Saturday, April 25, 2009

New Database: CQ Congress Collection

Sawyer Library recently added another database to our collection of online resources from the CQ (Congressional Quarterly) Press. CQ Congress Collection is, as the name indicates, a group of descriptive and statistical materials supporting research related to the United States Congress.

CQ Press describes it in this way: "CQ Press Congress Collection presents a powerful research and reference tool that provides an analytical survey of the history and development; powers; personalities; current developments; and legislation considered and passed by the United States Congress. A wealth of data with nonbiased commentary is organized under four sections: Public Policy Legislation presents legislative information and analysis under 23 broad topics — such as agriculture, civil rights, national security, and transportation — and hundreds of subtopics. Members of Congress includes biographical, political, and electoral data about every member of Congress since the 79th Congress (additional Congresses will be added periodically). Floor Votes organizes, by Congress and topic, the preferred data for scholarly research. The Legislative Branch provides encyclopedic information, statistical data, legislative analysis, and Supreme Court case summaries relating to the structure and powers of Congress — including committee information — and its relationships with other branches of government and the media."

Although the interface is less than friendly, and linking between sections of the database can be painfully slow, this is indeed "a powerful research and reference tool" for political science research.

It is easy to get a basic profile of a member of Congress, like Barney Frank.

Then we can click various links, like the one for "Key Votes," and see his voting record.

Each of the vote titles is itself a link to further information on that piece of legislation.

You can even compare how members of Congress are rated by various special interest groups. Comparing Senator Ted Kennedy to Senator Mitch McConnell certainly allows for a vivid contrast. The ACU (American Conservative Union)--not to be confused with the ACLU, which has a much different viewpoint!--gives Senator McConnell a 92 rating, while the senior senator from Massachusetts receives an emphatic goose egg.

There's a lot of useful material here, even if it isn't always easy to find. Once you DO find it, you can export data as needed, or create a profile so that you can save your favorite documents and searches for further use.

We hope that those researching public policy and the legislative branch will find this a valuable resource. And don't forget our other useful CQ products, including CQ Researcher (great for Pro-Con analysis of hot button social issues) and CQ Press Political Reference Suite (which includes a wide assortment of online reference materials, from the Political Handbook of the World, to the excellent primary documents resource, the Historic Documents Series).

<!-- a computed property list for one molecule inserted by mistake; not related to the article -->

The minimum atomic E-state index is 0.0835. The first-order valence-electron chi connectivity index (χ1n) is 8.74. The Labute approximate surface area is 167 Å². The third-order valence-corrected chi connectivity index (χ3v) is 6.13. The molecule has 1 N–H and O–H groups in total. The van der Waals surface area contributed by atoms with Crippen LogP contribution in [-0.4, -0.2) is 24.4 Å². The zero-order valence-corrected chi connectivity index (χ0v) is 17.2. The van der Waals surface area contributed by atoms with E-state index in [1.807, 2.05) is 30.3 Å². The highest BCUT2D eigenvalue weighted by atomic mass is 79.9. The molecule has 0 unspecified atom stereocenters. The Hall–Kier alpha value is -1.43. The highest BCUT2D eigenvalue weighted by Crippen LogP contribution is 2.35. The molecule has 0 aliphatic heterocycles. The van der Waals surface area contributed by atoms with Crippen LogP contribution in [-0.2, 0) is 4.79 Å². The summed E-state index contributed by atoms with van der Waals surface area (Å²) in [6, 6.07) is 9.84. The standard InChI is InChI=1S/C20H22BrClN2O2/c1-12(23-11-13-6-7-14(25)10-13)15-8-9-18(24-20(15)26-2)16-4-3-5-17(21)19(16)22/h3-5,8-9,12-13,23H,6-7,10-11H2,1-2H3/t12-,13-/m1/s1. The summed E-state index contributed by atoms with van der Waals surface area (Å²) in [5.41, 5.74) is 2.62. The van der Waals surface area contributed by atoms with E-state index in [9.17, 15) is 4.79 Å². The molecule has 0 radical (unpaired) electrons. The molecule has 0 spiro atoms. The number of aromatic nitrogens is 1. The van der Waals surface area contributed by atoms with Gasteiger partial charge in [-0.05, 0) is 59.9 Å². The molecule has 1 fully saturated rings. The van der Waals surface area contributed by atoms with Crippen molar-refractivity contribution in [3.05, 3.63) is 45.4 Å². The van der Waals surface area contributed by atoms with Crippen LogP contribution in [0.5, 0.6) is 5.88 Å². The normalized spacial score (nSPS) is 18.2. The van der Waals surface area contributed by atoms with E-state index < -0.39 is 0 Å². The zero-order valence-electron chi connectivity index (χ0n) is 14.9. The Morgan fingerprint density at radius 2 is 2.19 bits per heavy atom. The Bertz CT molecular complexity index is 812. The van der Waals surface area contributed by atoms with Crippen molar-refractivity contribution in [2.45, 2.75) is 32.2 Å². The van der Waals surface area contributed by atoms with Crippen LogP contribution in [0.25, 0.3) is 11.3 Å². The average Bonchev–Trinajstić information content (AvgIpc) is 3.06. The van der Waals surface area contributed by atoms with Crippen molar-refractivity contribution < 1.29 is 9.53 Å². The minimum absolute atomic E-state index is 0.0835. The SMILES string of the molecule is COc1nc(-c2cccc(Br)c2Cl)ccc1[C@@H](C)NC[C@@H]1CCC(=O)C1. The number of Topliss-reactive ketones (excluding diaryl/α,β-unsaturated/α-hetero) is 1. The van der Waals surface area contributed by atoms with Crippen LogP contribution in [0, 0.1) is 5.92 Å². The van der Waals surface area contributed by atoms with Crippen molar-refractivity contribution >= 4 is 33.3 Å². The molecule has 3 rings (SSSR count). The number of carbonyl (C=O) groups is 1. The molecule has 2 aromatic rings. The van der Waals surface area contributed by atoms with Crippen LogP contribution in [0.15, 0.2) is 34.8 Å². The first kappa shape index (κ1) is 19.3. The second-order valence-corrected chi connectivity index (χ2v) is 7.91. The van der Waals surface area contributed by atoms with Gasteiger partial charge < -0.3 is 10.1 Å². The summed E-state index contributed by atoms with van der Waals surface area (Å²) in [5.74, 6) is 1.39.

[FIND CQ Congress Collection on our "Databases by Subject" List in the "Social Sciences" category.]

Saturday, April 4, 2009

New Database: DemographicsNow

Sawyer Library recently added another valuable database called DemographicsNow. It allows you to build a demographic (that is, statistical characteristics of a specific population) report after setting your own criteria and stepping through a simple report-building process.

The resource self-describes itself in this way: "DemographicsNow is a comprehensive yet easy-to-use tool that provides highly sought after demographic data that allows prospective entrepreneurs, long-time business owners and students building marketing plans to collect, analyze and quickly act upon that data. With demographic information including income, housing, race, age, education, consumer expenditures and more, users have immediate access to untapped opportunities that can significantly enhance their current business intelligence."

Of course, it's not just business people that find demographic information useful. Many researchers in the social sciences will also find this a useful way to build a quick snapshot of social factors in a particular area!

You would first pick a geographic area--these include state, county, zip codes, and the like. Then you select specifics in your geographic category, then pick the types of statistics you want, or look for the grey tab that says "Report Packages" to choose a "Express Pack" report that covers topics like "Business Location" or Census or Population. You can even do comparisons or ranking reports, and produce maps. Once you build or open the report you want, it can be put into a Printable Version, a PDF Version, or an Excel Version which would allow you to manipulate the data further. (Just look for the buttons at the top of the screen.)

In some cases, you might wonder what some of the terms and statistical categories mean. Look for the "Help and Info" link in the upper left corner for tips and explanations. The glossary, for example, will help define things like a DMA. (A "Designated Market Area" as a "formal term for what is more commonly known as a TV or broadcast market....")

Gale/Cengage, the maker of our InfoTrac and GVRL databases, is the company releasing this Library Edition of DemographicsNow. If you are interested, they have a few informational web resources on the database. These include a PDF descriptive factsheet on the product, as well as a nice PowerPoint presentation that details features and techniques.

We hope you find this resource a useful one!

[FIND DemographicsNow on our "Databases by Subject" List in both the "Business and Management" category and the "Social Sciences" list.]